'Elizabeth (Libby) and Bruce have been in my life for 30 years.  In that time I have observed a family whose love for art and beauty and experimenting and exploring - has been inspiring and relentless. In It Can Take Till Now, Libby’s written wisdom is not misspent moralising.  Instead it is offered with open hands, and sits beautifully beside Bruce’s drawings that capture life in all its quivering glory.  We simply glide into the hearts of these two artists.  What can be more meaningful than reading odes about family and the close friends that define our short time on earth. Poems such as Birthing day, Reunion and Farewell Sweet Neighbour remind us where poetry needs to sit, in our breast pocket close to our hearts.'
Neeta Oakley, BA, BSW, GradCert. H.H.S


Book Launch: Silliness: A Serious History (Peter Timms)

The Hobart Bookshop, 5.30pm, Monday April 1st

AmongWillows_coverWe were delighted to host the launch of Peter Timms' new book, Silliness: A Serious History.


Silliness is to be savoured. It exposes the cracks in our reasoning, raising a gleeful two-finger salute to convention and common sense. In a world awash with stupidity and cruel politics, silliness is childish, anarchic, mischievous, rude and sometimes shocking.But it's not new. This delightful yet informative book reveals the surprisingly rich history of silliness, going all the way back to the madcap plays of Aristophanes in the fourth century BC. Medieval fools and jesters, strange 'epidemics of silliness' in the sixteenth and eighteenth centuries, and the charming nonsense of Lewis Carroll and Edward Lear, lead us to the often dark and nihilistic silliness of modern times, including Buster Keaton, Monty Python and 'Cats that Look Like Hitler'.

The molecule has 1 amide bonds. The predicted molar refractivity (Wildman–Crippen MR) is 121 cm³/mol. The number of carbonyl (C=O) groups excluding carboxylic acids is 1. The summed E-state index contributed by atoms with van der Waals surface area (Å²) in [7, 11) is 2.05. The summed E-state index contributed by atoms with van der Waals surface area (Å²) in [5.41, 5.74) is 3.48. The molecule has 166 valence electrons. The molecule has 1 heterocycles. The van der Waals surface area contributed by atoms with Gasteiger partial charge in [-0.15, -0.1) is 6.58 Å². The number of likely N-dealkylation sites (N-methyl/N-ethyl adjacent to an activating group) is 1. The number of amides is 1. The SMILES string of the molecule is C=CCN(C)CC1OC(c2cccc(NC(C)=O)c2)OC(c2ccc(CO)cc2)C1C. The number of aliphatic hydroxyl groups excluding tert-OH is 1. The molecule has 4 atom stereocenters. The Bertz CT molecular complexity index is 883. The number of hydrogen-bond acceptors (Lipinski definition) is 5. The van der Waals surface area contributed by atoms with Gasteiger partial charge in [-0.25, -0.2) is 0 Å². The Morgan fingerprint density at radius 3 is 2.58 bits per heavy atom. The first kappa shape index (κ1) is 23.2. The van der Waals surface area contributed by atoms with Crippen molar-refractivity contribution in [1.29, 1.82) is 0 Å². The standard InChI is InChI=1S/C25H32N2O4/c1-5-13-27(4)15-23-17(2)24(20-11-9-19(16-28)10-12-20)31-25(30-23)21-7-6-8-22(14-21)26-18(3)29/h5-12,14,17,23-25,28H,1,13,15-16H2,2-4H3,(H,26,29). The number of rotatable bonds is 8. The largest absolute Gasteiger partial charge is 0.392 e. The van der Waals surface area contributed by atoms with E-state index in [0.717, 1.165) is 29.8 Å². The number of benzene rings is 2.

Between 1971 and 1988 Peter Timms held curatorial positions in a number of public art galleries and museums, including the Powerhouse Museum, Sydney. He was awarded a Churchill Fellowship in 1984 for study in Europe, and an Australia Council Senior Writers' Fellowship in 1994. Since 1988 he has worked as a freelance journalist and author. He was editor of Art Monthly Australia for five years, and has served as art critic for The Age and Tasmanian critic for The Australian. He has published a dozen books and currently resides in Hobart.
 

Book Launch: The Huts of kunanyi / Mount Wellington (Maria Grist)

The Hobart Bookshop, 5.30pm, Wednesday March 20th

AmongWillows_coverWe were pleased to host the launch, by The Rt Hon Lord Mayor of Hobart, Alderman Anna Reynolds, of Maria Grist's new book, The Huts of kunanyi / Mount Wellington.

 

In the late 19th and early 20th centuries, a series of ornate rustic recreational huts were built by enthusiastic young Hobart men and women on the lower slopes of kunanyi/Mount Wellington. They were artistically crafted and were further beautified by the addition rustic arbours, summer houses, bridges, gardens, and bush furniture, all built by the hospitable and generous hut owners.

The Huts of kunanyi/Mount Wellington draws on newspaper accounts, postcards, and photographs that still exist today. A testament to their short time of fame, Maria Grist has written this book in the hope that this romantic episode of our mountain’s history should not be forgotten.
 

Book Signing: Jacqueline Harvey